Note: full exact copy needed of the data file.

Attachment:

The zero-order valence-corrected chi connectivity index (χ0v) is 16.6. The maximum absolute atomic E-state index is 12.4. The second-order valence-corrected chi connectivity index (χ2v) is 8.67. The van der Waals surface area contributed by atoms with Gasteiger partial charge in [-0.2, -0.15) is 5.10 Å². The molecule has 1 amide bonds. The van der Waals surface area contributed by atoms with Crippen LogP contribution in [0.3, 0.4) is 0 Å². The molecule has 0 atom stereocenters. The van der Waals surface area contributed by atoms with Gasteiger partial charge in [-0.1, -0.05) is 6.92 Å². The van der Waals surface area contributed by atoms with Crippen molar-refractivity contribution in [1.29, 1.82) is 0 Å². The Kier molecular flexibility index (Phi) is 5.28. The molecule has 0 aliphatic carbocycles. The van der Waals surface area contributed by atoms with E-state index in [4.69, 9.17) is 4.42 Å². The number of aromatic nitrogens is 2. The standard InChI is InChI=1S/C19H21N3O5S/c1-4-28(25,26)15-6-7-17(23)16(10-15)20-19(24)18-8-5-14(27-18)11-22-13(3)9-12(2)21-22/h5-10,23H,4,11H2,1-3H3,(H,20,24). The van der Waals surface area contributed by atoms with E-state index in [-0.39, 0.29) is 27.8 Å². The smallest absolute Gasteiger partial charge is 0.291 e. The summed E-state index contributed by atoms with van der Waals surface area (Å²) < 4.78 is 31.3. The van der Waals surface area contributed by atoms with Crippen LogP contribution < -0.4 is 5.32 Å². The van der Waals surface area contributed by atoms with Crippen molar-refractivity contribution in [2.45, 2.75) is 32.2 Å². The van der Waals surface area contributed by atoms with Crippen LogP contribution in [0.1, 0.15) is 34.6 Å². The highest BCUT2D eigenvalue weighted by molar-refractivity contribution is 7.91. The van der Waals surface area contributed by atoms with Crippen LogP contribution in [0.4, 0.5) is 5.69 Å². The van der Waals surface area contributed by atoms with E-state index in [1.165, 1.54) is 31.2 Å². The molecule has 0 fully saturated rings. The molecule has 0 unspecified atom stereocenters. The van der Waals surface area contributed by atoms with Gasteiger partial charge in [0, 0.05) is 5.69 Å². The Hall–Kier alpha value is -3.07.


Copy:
The zero-order valence-corrected chi connectivity index (χ0v) is 16.6. The maximum absolute atomic E-state index is 12.4. The second-order valence-corrected chi connectivity index (χ2v) is 8.67. The van der Waals surface area contributed by atoms with Gasteiger partial charge in [-0.2, -0.15) is 5.10 Å². The molecule has 1 amide bonds. The van der Waals surface area contributed by atoms with Crippen LogP contribution in [0.3, 0.4) is 0 Å². The molecule has 0 atom stereocenters. The van der Waals surface area contributed by atoms with Gasteiger partial charge in [-0.1, -0.05) is 6.92 Å². The van der Waals surface area contributed by atoms with Crippen molar-refractivity contribution in [1.29, 1.82) is 0 Å². The Kier molecular flexibility index (Phi) is 5.28. The molecule has 0 aliphatic carbocycles. The van der Waals surface area contributed by atoms with E-state index in [4.69, 9.17) is 4.42 Å². The number of aromatic nitrogens is 2. The standard InChI is InChI=1S/C19H21N3O5S/c1-4-28(25,26)15-6-7-17(23)16(10-15)20-19(24)18-8-5-14(27-18)11-22-13(3)9-12(2)21-22/h5-10,23H,4,11H2,1-3H3,(H,20,24). The van der Waals surface area contributed by atoms with E-state index in [-0.39, 0.29) is 27.8 Å². The smallest absolute Gasteiger partial charge is 0.291 e. The summed E-state index contributed by atoms with van der Waals surface area (Å²) < 4.78 is 31.3. The van der Waals surface area contributed by atoms with Crippen LogP contribution < -0.4 is 5.32 Å². The van der Waals surface area contributed by atoms with Crippen molar-refractivity contribution in [2.45, 2.75) is 32.2 Å². The van der Waals surface area contributed by atoms with Crippen LogP contribution in [0.1, 0.15) is 34.6 Å². The highest BCUT2D eigenvalue weighted by molar-refractivity contribution is 7.91. The van der Waals surface area contributed by atoms with Crippen LogP contribution in [0.4, 0.5) is 5.69 Å². The van der Waals surface area contributed by atoms with E-state index in [1.165, 1.54) is 31.2 Å². The molecule has 0 fully saturated rings. The molecule has 0 unspecified atom stereocenters. The van der Waals surface area contributed by atoms with Gasteiger partial charge in [0, 0.05) is 5.69 Å². The Hall–Kier alpha value is -3.07.